He continued "We have worked closely and methodically to understand the needs of the IRL Board, the fans and the teams while remaining aligned and sensitive to the challenging commercial needs of all stakeholders. For Lola it is also very important that the fans enjoy the cars and receive a great spectacle both trackside and on TV.”
One more positive aspect is the knowledge the Lola's tub and front nose would be the same both the Firestone Indy Lights and Izod IndyCar Series, making it significantly easier for Firestone Indy Lights teams to jump up into the Izod IndyCar Series. With the only alteration being a bodykit for the sidepods, the finances behind such a jump would be reduced dramatically.
By far, though, the most radical of the new designs comes from the Delta Wing Group, spurred by multiple IndyCar owners who sought out Ben Bowlby, former Lola engineer and current employee of Chip Ganassi Racing, to design a prototype of their own.
A revolution indeed, the Delta Wing concept has similar aesthetics with an NHRA dragster rather than a current, or past, IndyCar. “Looking radical was never the objective – the Delta Wing shape is simply the outcome of addressing performance targets,” said Bowlby in an interview with Speedtv’s Robin Miller. “It’s an integrated approach. It’s not JUST the car. It’s the technology, spectator and industry appeal and engagement, combined with the car. What we have proposed for the car is not a styling exercise…. Form has followed function.”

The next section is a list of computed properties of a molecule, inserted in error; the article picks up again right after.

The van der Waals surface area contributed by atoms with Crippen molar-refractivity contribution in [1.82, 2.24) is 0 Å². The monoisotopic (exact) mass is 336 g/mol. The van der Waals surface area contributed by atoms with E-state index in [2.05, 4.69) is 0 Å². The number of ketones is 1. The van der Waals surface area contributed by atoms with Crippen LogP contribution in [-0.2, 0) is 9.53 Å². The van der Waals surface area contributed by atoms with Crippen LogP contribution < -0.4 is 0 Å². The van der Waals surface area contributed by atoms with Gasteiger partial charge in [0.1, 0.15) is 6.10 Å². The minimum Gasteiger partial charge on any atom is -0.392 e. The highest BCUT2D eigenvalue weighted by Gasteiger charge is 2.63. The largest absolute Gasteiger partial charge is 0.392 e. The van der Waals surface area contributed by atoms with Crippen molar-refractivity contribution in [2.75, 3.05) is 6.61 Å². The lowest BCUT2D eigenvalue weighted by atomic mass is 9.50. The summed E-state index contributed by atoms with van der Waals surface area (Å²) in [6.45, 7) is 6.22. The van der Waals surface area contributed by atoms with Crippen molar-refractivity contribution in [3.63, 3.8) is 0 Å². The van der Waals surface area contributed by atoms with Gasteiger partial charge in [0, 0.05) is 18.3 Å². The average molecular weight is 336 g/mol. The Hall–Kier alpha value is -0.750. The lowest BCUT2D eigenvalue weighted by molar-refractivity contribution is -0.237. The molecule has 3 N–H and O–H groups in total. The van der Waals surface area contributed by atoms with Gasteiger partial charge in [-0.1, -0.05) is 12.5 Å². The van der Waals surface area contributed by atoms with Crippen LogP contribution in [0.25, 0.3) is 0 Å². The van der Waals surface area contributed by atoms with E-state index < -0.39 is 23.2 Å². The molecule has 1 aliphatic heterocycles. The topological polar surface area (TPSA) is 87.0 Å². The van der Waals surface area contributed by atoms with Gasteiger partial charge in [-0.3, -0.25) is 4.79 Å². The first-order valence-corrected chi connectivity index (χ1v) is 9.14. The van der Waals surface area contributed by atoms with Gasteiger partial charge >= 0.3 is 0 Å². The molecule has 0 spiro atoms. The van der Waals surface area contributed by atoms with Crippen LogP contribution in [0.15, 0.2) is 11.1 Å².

The narrow shape front nose, with wheels mostly hidden within the bodywork came when the first decided to move the front wheels closer to the chassis. Said Bowlby “Everything started to fall into place and the car had the look of a single seater aircraft – hence the name (although I didn’t come up with that).”
One other glaring aspect of the car is decided lack of wings. “Wings are fragile, expensive, draggy and very turbulence sensitive. The geometry (shape) of this car’s bodywork and aero behavior is designed to allow better overtaking and closer racing,” explained Bowlby.
With costs a big issue for team owners, Bowlby’s design would introduce aerodynamics that could be alter by adjusting the height of the rear wicker, which could be done with only $10 worth of Aluminum.
As horsepower goes, it would produce only around 300 bhp, which Bowlby says will be plenty. “It’s a function of drag and mass. This car will out accelerate a current Indy car and run 230 or 235 mph on 300 HP - if it had 500 HP it would run 270 mph around Indy! Today’s Indy car is an aerodynamic brick with a huge engine that spends its life burning fuel and components - it just shows how inefficient they are! That’s not surprising because for decades the regulations have mandated inefficiency as a way of controlling speed. Every significant efficiency improvement has been outlawed, whether it’s sliding skirts, active suspension or ground effects,” he explained.
Geplaatst 02-10-2010, 09:56 pm
Gewijzigd 02-18-2010, 04:41 am